Q:I've heard that the federal agency that administers the Medicare and Medicaid programs has changed its name with the new administration. Will these programs change, too?
A: Here's the answer from the newly named Centers for Medicare & Medicaid Services:
On June 14, U.S. Department of Health and Human Services Secretary Tommy G. Thompson announced the first wave of efforts to reform and strengthen the services and information available to the nearly 70 million Medicare and Medicaid beneficiaries and the health care providers who serve them.
As part of this effort, Thompson unveiled the new name for the federal agency that administers the Medicare and joint federal-state Medicaid programs the Centers for Medicare & Medicaid Services, formerly the Health Care Financing Administration. The new name reflects the increased emphasis at CMS on responsiveness to beneficiaries and providers and on improving the quality of care that beneficiaries receive in all parts of Medicare and Medicaid.
To achieve these goals, CMS will:
Launch a national media campaign to give seniors and other Medicare beneficiaries more information to help them make informed decisions about how they want to get their health care. This national campaign will highlight health care options, and the information resources available include www.medicare.gov and the free national hotline (800) MEDICARE or (800) 633-4227.
Instill a new culture of responsiveness at CMS in serving beneficiaries, physicians and other health care providers, states and lawmakers.
Enhance the national free hotline to a 24-hour, 7 days a week service that will provide far more detailed information to help beneficiaries to make Medicare decisions.
Reform the contractor process to improve the quality and efficiency of the Medicare claims processing services that pay nearly a billion fee-for-service Medicare claims each year.
Restructure the federal agency around three centers that reflect the agency's major lines of business: the Center for Beneficiary Choices, the Center for Medicare Management, and the Center for Medicaid and State Operations.
If you have a Medicare question or would like to find out what Medicare publications are available for free, call (800) 633-4227, or visit CMS's Web site at www.medicare.gov.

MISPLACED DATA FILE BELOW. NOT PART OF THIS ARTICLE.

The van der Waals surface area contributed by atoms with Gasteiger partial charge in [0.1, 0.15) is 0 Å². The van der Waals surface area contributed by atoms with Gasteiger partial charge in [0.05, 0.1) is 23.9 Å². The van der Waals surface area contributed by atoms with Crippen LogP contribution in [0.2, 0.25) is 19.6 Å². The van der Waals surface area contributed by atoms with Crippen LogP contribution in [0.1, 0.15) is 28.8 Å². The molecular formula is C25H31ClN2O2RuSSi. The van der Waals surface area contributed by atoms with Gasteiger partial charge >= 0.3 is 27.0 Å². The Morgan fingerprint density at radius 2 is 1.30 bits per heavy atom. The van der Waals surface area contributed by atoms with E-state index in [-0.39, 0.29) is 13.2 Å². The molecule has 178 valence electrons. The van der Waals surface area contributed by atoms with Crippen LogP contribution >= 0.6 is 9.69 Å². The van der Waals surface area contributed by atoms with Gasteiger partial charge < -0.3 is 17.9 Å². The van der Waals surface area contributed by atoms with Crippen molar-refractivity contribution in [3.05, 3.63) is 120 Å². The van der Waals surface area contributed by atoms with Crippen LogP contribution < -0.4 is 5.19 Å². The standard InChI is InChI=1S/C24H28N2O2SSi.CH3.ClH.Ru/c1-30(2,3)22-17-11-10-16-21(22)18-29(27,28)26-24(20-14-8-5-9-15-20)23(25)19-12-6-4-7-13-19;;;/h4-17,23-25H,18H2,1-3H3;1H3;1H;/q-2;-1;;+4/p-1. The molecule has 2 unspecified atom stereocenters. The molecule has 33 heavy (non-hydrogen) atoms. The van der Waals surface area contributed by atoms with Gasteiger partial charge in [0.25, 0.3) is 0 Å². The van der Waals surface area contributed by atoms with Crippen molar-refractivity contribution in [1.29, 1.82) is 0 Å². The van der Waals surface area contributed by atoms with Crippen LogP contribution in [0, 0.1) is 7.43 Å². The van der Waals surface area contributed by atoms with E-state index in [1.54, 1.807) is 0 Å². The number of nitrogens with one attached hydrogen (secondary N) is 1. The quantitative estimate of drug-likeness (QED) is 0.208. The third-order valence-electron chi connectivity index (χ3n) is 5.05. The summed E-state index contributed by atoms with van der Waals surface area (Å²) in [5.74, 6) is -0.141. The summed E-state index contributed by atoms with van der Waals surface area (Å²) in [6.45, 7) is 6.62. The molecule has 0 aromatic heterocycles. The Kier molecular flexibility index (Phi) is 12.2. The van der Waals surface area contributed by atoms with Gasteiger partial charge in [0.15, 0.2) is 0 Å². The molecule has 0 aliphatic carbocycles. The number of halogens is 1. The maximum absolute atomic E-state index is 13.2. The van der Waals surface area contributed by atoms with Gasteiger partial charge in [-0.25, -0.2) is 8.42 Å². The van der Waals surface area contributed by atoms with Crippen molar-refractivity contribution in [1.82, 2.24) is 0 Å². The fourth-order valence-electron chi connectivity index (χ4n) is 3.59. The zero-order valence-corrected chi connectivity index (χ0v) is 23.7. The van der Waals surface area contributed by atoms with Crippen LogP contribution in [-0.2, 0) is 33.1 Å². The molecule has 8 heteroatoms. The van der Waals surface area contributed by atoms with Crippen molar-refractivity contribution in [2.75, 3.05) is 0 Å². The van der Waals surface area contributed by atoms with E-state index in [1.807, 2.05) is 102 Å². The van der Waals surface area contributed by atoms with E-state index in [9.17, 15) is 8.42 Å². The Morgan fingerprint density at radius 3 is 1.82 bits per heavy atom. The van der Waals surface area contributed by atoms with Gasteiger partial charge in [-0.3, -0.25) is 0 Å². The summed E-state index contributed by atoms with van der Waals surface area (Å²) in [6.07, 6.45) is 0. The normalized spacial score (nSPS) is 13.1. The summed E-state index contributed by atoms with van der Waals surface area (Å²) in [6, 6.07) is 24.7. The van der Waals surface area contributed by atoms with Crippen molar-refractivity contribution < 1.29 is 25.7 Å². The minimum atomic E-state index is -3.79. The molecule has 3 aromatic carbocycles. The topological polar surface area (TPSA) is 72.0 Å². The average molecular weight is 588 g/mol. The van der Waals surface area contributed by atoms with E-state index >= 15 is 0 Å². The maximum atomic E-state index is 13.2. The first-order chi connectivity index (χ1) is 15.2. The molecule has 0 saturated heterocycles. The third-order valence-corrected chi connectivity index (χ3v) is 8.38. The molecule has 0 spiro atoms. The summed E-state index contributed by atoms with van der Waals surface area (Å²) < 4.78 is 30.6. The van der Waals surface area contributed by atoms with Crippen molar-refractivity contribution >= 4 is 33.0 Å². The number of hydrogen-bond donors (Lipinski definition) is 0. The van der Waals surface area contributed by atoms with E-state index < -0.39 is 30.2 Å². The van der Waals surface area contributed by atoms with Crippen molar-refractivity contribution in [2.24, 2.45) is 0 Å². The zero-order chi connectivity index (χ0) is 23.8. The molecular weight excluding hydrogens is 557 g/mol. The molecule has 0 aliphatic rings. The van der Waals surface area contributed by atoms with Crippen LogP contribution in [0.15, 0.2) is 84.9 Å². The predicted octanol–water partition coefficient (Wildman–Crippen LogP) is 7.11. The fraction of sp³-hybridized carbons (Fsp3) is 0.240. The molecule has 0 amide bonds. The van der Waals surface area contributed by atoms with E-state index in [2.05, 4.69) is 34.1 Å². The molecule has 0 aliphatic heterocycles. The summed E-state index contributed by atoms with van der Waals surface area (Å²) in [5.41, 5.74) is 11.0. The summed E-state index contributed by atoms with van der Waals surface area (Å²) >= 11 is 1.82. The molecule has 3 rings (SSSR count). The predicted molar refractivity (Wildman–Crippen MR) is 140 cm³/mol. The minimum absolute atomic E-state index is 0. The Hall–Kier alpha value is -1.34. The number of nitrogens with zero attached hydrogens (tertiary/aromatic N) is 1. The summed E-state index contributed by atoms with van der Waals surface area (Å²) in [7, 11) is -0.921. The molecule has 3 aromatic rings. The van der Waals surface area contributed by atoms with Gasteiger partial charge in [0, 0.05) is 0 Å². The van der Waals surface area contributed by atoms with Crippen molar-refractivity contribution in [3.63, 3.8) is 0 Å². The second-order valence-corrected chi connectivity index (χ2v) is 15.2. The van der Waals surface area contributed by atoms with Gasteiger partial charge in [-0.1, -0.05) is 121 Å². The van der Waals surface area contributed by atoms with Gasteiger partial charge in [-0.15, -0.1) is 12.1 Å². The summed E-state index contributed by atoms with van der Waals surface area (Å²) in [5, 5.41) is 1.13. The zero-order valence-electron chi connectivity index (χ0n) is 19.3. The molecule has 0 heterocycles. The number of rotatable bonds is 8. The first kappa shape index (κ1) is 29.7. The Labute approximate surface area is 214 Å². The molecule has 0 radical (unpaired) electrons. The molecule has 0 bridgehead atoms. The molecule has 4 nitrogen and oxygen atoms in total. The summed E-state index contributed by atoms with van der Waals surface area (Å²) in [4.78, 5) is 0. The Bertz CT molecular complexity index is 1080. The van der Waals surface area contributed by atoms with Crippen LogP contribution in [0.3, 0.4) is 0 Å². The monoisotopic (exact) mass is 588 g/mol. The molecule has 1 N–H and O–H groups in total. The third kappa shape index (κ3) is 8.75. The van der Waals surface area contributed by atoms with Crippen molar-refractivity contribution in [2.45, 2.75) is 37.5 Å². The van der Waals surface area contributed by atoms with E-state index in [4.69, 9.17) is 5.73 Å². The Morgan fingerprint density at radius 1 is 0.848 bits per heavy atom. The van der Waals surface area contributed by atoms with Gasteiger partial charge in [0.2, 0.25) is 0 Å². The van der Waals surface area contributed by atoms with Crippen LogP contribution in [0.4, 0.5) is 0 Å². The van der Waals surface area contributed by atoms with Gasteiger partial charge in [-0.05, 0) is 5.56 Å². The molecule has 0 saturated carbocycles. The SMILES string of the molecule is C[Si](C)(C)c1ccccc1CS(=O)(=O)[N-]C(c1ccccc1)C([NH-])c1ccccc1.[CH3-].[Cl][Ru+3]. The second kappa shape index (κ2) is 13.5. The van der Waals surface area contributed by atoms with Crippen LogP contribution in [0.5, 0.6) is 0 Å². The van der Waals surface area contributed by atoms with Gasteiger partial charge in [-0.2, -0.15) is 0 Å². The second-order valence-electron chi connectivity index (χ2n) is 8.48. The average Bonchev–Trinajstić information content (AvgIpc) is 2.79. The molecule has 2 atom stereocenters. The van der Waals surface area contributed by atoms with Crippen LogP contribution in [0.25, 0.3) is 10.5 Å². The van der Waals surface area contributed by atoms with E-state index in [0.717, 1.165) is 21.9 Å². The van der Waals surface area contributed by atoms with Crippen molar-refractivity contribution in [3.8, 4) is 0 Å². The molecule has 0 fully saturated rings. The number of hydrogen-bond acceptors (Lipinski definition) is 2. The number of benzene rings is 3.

Q: What is the difference between a health care power of attorney and a "living will?"
A: The Kansas Bar Assn. (KBA) has both document forms and an explanation of their use in a pamphlet that you can get free by writing: KBA, 1200 Harrison, P.O. Box 1037, Topeka 66601, or by calling (785) 234-5696.
Here is some of the information the pamphlet provides:
Living will: A statutory living will is a written statement of your wishes regarding your medical treatment if you are in a terminal condition.
It is only effective if two physicians have determined you are terminally ill.
Durable power of attorney for health care decisions: a written document in which you authorize someone whom you name (your "agent" or "attorney-in-fact") to make health care decisions for you in the event you are unable to speak for yourself.
In the document you can give specific instructions regarding your health care which will require the agent to make decisions in accordance with your directions.
A power of attorney can cover all medical decisions. Statutory living wills only apply to decisions regarding "life-sustaining treatment" in the event of a "terminal illness." A terminal illness does not include Alzheimer's Disease, dementia or coma. A durable health care power of attorney can be effective any time or, if you want, at any time you are unable to make or communicate a decision. The agent you appoint can make any decisions you direct, including decisions about health care beyond those covered by your living will.
If you have a question or comment for "Sense for Seniors," write to Betty Gibb, Kansas Senior Press Service, 11875 S. Sunset, Suite 200, Olathe 66061.